A major program expansion in the new Community Engagement Center is the medical respite program, created with Texas Health Resources, Dallas. When clients and people without homes are discharged from an area hospital, the Austin Street medical respite program will provide a safe place that is fully equipped to handle ongoing medical care and healing. “Essentially, hospitals provide the medical care and then they discharge people with the intention that they’re able to receive care in their home,” explains Daniel. “But if you don’t have a home, it can be challenging from a hospital and patient perspective. So we found a gap right in between what the hospitals are designed for and what someone needs in a home that’s not available for someone who’s homeless.” By partnering with Texas Health to provide skilled nurse staffing for this new program, Austin Street hopes to reduce the recidivism of people who are homeless returning again and again to the hospital for the same health issues.
Mental health services will also expand, as Austin Street continues its partnership with IPS Recovery, and ensuring that case managers are working closely with each client to meet their unique needs. “We’re not just addressing this in a piecemeal fashion, but really saying what is the holistic need for this individual experiencing homelessness, knowing there are comorbidities and complex medical and mental health needs,” Daniel says. “And we are addressing the full spectrum, so that when people are placed in new housing, they have ongoing care. Right now we’re seeing between 85-95% of people that we place in housing remain in housing after about six months, but we’d like to see that number go up even further. We need to ensure there is a continuity of care for people after we transition them out of homelessness.”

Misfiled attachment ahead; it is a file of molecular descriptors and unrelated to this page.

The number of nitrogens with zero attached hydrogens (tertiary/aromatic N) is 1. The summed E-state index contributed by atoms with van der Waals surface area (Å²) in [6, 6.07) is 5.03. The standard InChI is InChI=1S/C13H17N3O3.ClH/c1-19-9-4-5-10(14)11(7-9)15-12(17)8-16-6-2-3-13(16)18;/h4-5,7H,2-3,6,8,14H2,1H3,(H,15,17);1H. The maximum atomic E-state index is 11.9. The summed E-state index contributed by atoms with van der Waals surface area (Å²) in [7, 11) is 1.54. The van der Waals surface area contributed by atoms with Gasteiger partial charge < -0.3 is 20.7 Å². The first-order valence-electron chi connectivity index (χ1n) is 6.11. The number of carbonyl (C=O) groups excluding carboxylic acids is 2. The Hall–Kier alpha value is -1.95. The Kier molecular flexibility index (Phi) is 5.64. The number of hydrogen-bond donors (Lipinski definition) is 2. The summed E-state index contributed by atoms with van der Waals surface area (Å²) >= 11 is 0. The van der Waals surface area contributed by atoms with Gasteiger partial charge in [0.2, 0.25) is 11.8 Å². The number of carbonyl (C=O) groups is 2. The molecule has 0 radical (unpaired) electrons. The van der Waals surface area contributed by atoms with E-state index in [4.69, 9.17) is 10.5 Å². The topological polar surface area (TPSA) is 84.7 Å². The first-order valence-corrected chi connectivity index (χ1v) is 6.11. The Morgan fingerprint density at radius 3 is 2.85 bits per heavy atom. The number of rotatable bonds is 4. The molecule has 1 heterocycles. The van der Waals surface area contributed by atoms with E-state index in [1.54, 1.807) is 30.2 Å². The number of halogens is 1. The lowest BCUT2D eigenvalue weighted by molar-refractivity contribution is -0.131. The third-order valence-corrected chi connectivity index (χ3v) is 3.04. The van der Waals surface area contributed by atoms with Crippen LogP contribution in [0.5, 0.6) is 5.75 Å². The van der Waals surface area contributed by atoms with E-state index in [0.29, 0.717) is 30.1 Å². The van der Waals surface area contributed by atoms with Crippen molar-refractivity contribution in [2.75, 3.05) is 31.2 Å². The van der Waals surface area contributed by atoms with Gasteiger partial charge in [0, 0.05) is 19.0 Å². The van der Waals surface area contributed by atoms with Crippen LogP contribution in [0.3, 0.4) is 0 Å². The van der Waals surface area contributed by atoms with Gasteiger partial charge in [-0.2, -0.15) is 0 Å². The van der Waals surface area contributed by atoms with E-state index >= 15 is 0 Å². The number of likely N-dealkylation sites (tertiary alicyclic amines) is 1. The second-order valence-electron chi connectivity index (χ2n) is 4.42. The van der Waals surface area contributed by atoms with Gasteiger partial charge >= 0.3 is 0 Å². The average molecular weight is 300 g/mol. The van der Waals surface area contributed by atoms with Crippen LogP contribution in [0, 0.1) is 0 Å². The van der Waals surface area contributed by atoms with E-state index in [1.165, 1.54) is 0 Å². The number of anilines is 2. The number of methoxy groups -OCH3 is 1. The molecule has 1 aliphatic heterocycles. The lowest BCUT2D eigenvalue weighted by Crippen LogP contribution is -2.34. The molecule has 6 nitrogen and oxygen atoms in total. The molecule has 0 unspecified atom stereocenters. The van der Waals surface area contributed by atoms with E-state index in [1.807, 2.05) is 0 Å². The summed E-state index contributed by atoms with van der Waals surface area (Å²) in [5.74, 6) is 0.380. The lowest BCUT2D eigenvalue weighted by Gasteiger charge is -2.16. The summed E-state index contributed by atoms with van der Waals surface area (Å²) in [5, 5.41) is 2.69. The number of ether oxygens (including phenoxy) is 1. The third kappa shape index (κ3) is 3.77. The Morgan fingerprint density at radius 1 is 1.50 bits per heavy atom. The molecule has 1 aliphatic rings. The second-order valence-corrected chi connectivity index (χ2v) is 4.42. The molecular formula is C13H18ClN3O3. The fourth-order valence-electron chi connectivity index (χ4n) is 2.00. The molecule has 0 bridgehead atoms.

The Community Engagement Center project will also continue a legacy in its construction. The Beck Group is leading the design-build team, while remembering the determination of the late Henry C. Beck Jr. who helped to found Austin Street more than 37 years ago. And Daniel is continuing that determination even in the face of a global pandemic. “I’m so proud of our team. They’ve been amazing and resilient in the face of COVID,” says Daniel. “And our clients have been outstanding. I’m telling you, these people know how to socially distance and how to wear their masks. They care about their health and care about their community. I’m inspired by our clients in the way that they make sure to take care of one another. And I know people have all the different kinds of opinions about it, but it’s been wonderful to see them take care of one another and support one another through this process.”
If you would like to support Austin Street Center, you can contribute to the Help Them Home campaign as they raise the remaining funds needed to build the Community Engagement Center. You can also find out about current volunteer openings at austinstreet.org.